Clean it up
Let’s tidy up your plant first. This enables the plant to focus its efforts on encouraging healthy new development.
- Use a pair of sharp scissors or pruning shears to cut off the affected area or the entire brown frond (they won’t turn green again).
- Wipe the blades of your scissors with rubbing alcohol between each snip.
- Because you never want to remove more than 20% of the problematic leaves at once, you might need to trim your plant in stages to avoid shocking it. Let’s now restore the health of your Ponytail Palm.
Although your Ponytail Palm can withstand droughts well, you shouldn’t ignore it entirely. Make sure your plant is not being overwatered or overgrown. Water on a regular basis, only when the soil feels fully dry.
The leaves of your Ponytail Palm may get limp, droop, and potentially even begin to brown and curl if the soil is unintentionally left entirely dry for an extended period of time. The trunk could also start to droop and wrinkle. A thorough soak is required if the soil is completely dry throughout the pot and there are indications of severe underwatering.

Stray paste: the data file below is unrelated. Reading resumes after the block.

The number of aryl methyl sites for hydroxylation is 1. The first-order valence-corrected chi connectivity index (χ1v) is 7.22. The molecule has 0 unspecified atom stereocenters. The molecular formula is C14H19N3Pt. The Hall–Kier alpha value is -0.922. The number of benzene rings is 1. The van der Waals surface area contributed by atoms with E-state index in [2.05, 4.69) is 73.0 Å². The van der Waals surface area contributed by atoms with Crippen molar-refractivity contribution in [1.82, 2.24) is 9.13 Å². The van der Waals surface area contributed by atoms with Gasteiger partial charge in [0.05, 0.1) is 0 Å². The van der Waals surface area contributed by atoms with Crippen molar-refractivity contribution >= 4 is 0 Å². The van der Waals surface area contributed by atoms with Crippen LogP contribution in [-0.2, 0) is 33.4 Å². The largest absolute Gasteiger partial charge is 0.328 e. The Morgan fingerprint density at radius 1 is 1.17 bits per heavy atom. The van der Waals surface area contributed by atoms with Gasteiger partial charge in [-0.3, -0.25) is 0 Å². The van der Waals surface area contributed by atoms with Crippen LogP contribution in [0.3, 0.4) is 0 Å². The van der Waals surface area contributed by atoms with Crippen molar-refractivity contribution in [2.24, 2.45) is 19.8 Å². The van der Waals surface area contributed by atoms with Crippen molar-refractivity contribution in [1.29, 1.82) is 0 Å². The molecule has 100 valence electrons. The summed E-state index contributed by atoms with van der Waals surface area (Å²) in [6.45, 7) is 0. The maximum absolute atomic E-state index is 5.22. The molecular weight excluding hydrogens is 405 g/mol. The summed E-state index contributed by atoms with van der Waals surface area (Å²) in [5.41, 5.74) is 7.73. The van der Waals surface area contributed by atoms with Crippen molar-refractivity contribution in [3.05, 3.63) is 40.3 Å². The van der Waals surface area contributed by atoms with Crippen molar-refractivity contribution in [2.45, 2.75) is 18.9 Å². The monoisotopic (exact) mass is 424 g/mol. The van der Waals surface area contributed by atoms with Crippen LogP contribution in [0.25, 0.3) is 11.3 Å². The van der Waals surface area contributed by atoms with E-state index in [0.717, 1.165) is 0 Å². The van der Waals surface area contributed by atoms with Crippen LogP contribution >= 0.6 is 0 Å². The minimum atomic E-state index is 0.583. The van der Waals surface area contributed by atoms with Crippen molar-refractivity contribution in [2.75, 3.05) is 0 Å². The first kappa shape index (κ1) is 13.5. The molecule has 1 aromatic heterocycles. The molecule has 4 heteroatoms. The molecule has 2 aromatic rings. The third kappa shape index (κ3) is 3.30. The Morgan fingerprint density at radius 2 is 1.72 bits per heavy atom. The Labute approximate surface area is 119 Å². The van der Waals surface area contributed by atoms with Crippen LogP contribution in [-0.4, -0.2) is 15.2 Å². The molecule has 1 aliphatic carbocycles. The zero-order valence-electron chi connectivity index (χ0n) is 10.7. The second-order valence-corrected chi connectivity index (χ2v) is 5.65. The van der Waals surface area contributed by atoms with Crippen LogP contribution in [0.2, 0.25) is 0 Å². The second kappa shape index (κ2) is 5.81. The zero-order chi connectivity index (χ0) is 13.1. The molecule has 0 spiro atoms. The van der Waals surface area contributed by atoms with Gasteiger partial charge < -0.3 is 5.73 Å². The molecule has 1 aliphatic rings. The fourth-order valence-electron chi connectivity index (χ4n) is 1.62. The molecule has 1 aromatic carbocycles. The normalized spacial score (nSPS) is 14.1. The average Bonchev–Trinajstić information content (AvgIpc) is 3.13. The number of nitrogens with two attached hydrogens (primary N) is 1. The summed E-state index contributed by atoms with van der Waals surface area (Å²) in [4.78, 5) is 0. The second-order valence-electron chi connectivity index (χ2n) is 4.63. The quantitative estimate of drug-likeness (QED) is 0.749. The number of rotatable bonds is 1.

How to soak-water your ponytail palm is as follows:
- Without the saucer, put your plant in the sink or bathtub. Pour roughly 3 to 4 cups of water into your basin. Check to see if the water is warm.
- Give your plant at least 45 minutes to absorb water through the drainage hole in the bottom of the pot.
- After giving your plant a soak, feel the soil’s top to see if the water has gotten to the top 2-3 inches.
- Water your Ponytail Palm softly from the top of the soil to assist hasten soil saturation if not all of it feels soaked.
- Drain the sink or tub once the soil of your plant is evenly moist, and then leave it to rest while it completely drains. Put the plant back in its proper place on the saucer.
How to fix stem/root rot?
It makes no difference whether you water your ponytail palm too frequently or with too much water, or whether you planted it in a potting mix with inadequate drainage—overwatering can cause root rot and stem rot.
An overwatered ponytail can have yellow leaves, feel mushy and soft at the base, and if you look closely at the soil, you might even notice fungus growing on top of it. The earth can occasionally even start to smell.
As I previously stated, the likelihood of recovering a ponytail palm with root rot depends on how severe the condition is.